The Games Must Go On

COVID can’t keep us down: In the face of cancellation, NYO Games goes virtual

Instead of traveling to Anchorage for the annual NYO Games, athletes participated in Virtual NYO from their homes, submitting videos to compete.

It is with a saddened heart that we announce…CITC is cancelling the 2020 NYO Senior Games.

As the COVID-19 pandemic spread across America and shuttered the doors on hundreds of events, concerts, and sports tournaments, the team behind the annual Native Youth Olympic (NYO) Games made their own tough decision. NYO 2020 was officially canceled on March 13.

But you can’t cancel the NYO spirit. From May 18 – 25, athletes from Juneau to Nome, from False Pass to Anaktuvuk Pass, took to their backyards, bedrooms, beaches, local gyms, front porches, and anywhere else they could find that was safe and socially distant to compete in the first-ever Virtual NYO Games Alaska.

Rethinking NYO

“I was bummed,” summarized Adele Villa, who has been the NYO coordinator since 2016. When CITC made the difficult decision to cancel NYO, she said, “I was sad — but I was immediately trying to figure out what we could do in place of the Games.”

Since 1971, NYO Games Alaska has brought together student athletes from communities across Alaska to compete in events based on traditional Alaska Native games. While the focus of western sports often lies on the competitor who can defeat his opponents, NYO emphasizes sportsmanship and camaraderie, celebrating Alaska Native culture through the abilities of young athletes.

NYO has never been canceled before. But as the seriousness of COVID-19 became apparent, NYO host Cook Inlet Tribal Council (CITC) made the difficult decision to call off the Games out of concern for the health and safety of the thousands of athletes from across the state who converge in Anchorage each year for the event.

“We immediately heard from the athletes, the coaches, and their families,” Adele recalled. “Some were very adamant on finding an alternative. Multiple communities reached out on how they could help to pull something together.”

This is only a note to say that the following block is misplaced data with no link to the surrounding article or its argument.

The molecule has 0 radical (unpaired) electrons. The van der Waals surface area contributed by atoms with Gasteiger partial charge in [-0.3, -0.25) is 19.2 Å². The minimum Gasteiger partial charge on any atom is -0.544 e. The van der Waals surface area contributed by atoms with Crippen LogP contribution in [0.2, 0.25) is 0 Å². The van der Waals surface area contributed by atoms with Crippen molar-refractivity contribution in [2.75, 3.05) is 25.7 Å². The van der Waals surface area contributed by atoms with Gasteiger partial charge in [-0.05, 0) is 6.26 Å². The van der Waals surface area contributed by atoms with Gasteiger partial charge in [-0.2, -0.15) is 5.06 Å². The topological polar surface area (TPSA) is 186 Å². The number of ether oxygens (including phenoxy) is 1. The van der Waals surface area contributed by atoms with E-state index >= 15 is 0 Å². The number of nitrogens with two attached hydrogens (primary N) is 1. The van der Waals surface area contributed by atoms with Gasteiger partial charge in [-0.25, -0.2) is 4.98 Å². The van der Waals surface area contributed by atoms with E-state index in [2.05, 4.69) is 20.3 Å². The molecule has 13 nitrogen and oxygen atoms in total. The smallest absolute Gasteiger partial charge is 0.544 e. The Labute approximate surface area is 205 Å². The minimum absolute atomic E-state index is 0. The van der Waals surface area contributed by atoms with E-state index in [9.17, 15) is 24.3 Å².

Teams in Whitehorse and Juneau had already competed in virtual competitions. At CITC, staff brainstormed how social media, video recording, revised NYO rules, and other behind-the-scenes support could make a virtual event work.

But in a sport that emphasized teamwork and collaboration, would athletes be interested in competing in isolation?

You bet they would.

Athletes All Across Alaska

NYO Head Official Nicole Johnston hosted the Virtual NYO Awards Ceremony on Facebook Live this May.

In a family room in Sitka, a television blares some serendipitously triumphant music as Mt. Edgecumbe High School student Regan Hoblet leaps to her feet from a kneeling position. Her family, unseen in Regan’s video, cheers.

In Juneau, Thunder Mountain student Matthew Quinto takes off from the edge of his family’s deck to kick a sealskin ball with one foot. Port Graham student Ashlen Malchoff balances on one hand in a narrow hallway to execute her One-Hand Reach.

As Virtual NYO kicked off, videos from across the state showed the resilience of NYO athletes. They substituted balled-up socks for the traditional sealskin ball used for the kicking events. They used basketball hoops or brooms in place of kickstands.

“They were really able to make do. They came up with some cool contraptions,” praised Adele. “I loved seeing them use whatever they had at hand to make their events happen. And I feel, in some ways, like social media allowed us to engage even more than we did before with our athletes.”

Forty-six athletes populated the NYO Facebook feed with 74 event videos. Athletes who had never before traveled to Anchorage as part of an NYO team even took part individually from several communities.

A Collaborative Effort

In a typical year, dozens of sponsors provide the funds for NYO Games, a huge event with hundreds of athletes and attendees that happens over the course of three days. As Virtual NYO started to become a reality, CITC relied on the generous partners who chose to continue their sponsorship of the Games, even though the official event was canceled, to cover already incurred expenses.

Meanwhile, a small team of CITC staff worked out the logistics of holding what would normally be the organization’s largest annual event online.

And on Facebook, as Virtual NYO ramped up, families and coaches submitted questions through comments and Messenger to clarify video requirements. NYO fans urged athletes on in the comments: “You athletes are amazing!” “Nice kick, Galen!” “WTG, Lyric!” “Great job, so proud of all the participants!”

“I don’t know if we’ll need to do another Virtual NYO in the future,” Adele said after the event wrapped up on Friday, May 29, with a Facebook Live Awards Ceremony, “but I’m already thinking of ways to do it better. I think there are ways to intertwine a virtual aspect with the in-person NYO Games.”

“We appreciate you offering some way for the kids to compete this year,” wrote one parent in the wake of Virtual NYO. “It was a real morale boost for them.”

It was a morale boost for the team behind the scenes, too, Adele remarked.

“It took a lot of collaboration between many people to make this happen,” she said. “At the beginning, we didn’t know how we were going to make it work. But we knew we would. That’s one thing we learned: There’s always an option. We can find a way.”

Learn more about the history of NYO Games Alaska, which celebrates 50 years this year. Or follow NYO Games on Facebook to see the latest videos, news, and posts. Or view the Facebook Live Virtual NYO 2020 Awards Ceremony, below.